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United States Department of Agriculture

Agricultural Research Service

Research Project: CONSERVATION OF MANURE NUTRIENTS AND ODORANT REDUCTION IN SWINE AND CATTLE CONFINEMENT FACILITIES
2007 Annual Report


1a.Objectives (from AD-416)
Objective 1 - Determine the influences of diet composition on odor compound, nitrogen, and greenhouse gas emission from manure in beef cattle and swine confinement facilities. Objective 2 - Define the beef cattle feedlot surface conditions affecting microbial activities that minimize the environmental impact of animal manure. Objective 3 - Develop strategies and technologies to reduce ammonia and odor emissions from beef cattle and swine confinement facilities


1b.Approach (from AD-416)
Objective 1 - The hypothesis to be tested is starch, nonstarch carbohydrate, and protein excretion in manure differ by diet, and these compounds are differentially utilized by microorganisms to produce malodorous compounds, ammonia, and greenhouse gases. Multiple experiments will evaluate swine and cattle manure from diets differing in starch, fiber, and crude protein contents from diverse feed sources in order to determine the effects that diet has on.
1)odor compound production and emission,.
2)nitrogen transformation and loss, and.
3)greenhouse gas emission. Manure slurries and soil/manure mixtures mimicking feedlot surfaces will be incubated over time at ambient temperature and analyzed for microbial fermentation products including straight and branched chain volatile fatty acids, aromatic, sulfur-containing, and nitrogenous compounds, alcohols, and the greenhouse gases-methane, carbon dioxide, and nitrous oxide. Follow-up field studies will seek to validate results from the laboratory by monitoring the production and emission of compounds of concern from the production environment. Objective 2 - The hypothesis to be tested is moisture content, the ratio of manure to soil, and the temperature of the feedlot surface are the dominant factors that contribute to an anaerobic microbial environment on the feedlot surface, which produces more offensive odor compounds, enhances detrimental nitrogen transformations, and contributes to greater greenhouse gas production than an inactive or aerobic microbial state. The approach will be to evaluate a range of environmental conditions affecting dominant microbial physiologies (inactive, aerobic, and anaerobic) in multiple manure and soil incubations which vary the manure moisture content, manure to soil content, and temperature. Conditions favoring beneficial microbial activities (N immobilization, odor compound consumption, and nitrification/denitrification) relative to unfavorable activities (ammonia production and emission, odor compound production and accumulation, and greenhouse gas emission) will be targeted for further characterization and ultimately evaluated in field experiments. Objective 3 - The hypothesis to be tested is a combination of plant essential oils and urease inhibitors will limit microbial activities in stored cattle and swine manure that lead to odor compound production, ammonia formation, and greenhouse gas emissions. Once an effective compound, both in least cost and inhibiting properties is selected, it will be evaluated in the laboratory with a urease inhibitor for control of ammonia and odor emissions. This combination of the urease inhibitor and plant oil will also be incorporated into a granule material. The granule will be evaluated in the laboratory for effectiveness in releasing the chemicals from the granule by quantifying volatile fatty acids, urea, and ammonia in cattle manure slurries. Field studies in a cattle feedlot will be conducted with the granule containing the two chemicals. Field studies in an anaerobic deep pit swine production facility without the granule will also be conducted.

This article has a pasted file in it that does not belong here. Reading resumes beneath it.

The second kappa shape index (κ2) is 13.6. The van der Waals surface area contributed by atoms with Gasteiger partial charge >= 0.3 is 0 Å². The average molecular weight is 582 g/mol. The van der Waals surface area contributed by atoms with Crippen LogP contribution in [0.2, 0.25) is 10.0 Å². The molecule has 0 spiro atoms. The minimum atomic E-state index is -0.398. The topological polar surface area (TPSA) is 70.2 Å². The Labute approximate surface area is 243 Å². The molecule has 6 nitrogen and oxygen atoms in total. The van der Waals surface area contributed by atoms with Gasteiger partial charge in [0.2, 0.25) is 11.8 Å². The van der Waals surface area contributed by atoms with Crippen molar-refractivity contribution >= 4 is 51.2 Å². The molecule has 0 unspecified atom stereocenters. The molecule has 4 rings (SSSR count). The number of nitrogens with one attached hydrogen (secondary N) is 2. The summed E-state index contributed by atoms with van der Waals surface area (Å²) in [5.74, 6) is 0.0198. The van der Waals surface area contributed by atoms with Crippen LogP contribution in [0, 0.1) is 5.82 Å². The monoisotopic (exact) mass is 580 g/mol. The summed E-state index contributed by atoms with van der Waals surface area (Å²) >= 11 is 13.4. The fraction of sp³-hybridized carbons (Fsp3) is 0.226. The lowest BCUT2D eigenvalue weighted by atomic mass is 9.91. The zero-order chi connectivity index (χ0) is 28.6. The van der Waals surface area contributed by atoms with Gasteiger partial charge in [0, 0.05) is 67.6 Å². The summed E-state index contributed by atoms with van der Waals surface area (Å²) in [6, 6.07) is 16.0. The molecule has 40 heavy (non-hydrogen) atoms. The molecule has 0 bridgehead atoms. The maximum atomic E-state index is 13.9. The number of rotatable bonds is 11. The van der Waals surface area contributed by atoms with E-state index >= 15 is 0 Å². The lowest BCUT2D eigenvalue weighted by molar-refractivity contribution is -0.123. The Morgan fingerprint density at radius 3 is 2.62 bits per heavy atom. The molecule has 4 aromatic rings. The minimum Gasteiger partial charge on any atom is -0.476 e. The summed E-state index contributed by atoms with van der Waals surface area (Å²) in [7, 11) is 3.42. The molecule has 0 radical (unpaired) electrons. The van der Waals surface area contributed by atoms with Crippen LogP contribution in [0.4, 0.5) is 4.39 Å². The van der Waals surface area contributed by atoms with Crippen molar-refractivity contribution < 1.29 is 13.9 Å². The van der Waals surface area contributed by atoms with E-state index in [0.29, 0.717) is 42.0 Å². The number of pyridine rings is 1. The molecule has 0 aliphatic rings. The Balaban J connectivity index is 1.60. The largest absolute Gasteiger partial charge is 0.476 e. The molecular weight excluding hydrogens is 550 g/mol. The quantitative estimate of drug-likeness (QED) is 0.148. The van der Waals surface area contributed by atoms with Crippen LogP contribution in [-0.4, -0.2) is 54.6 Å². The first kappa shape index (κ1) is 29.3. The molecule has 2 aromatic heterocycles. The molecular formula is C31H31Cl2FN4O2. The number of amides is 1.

3.Progress Report
None


4.Accomplishments
4a. Combination of urease inhibitor and plant oil.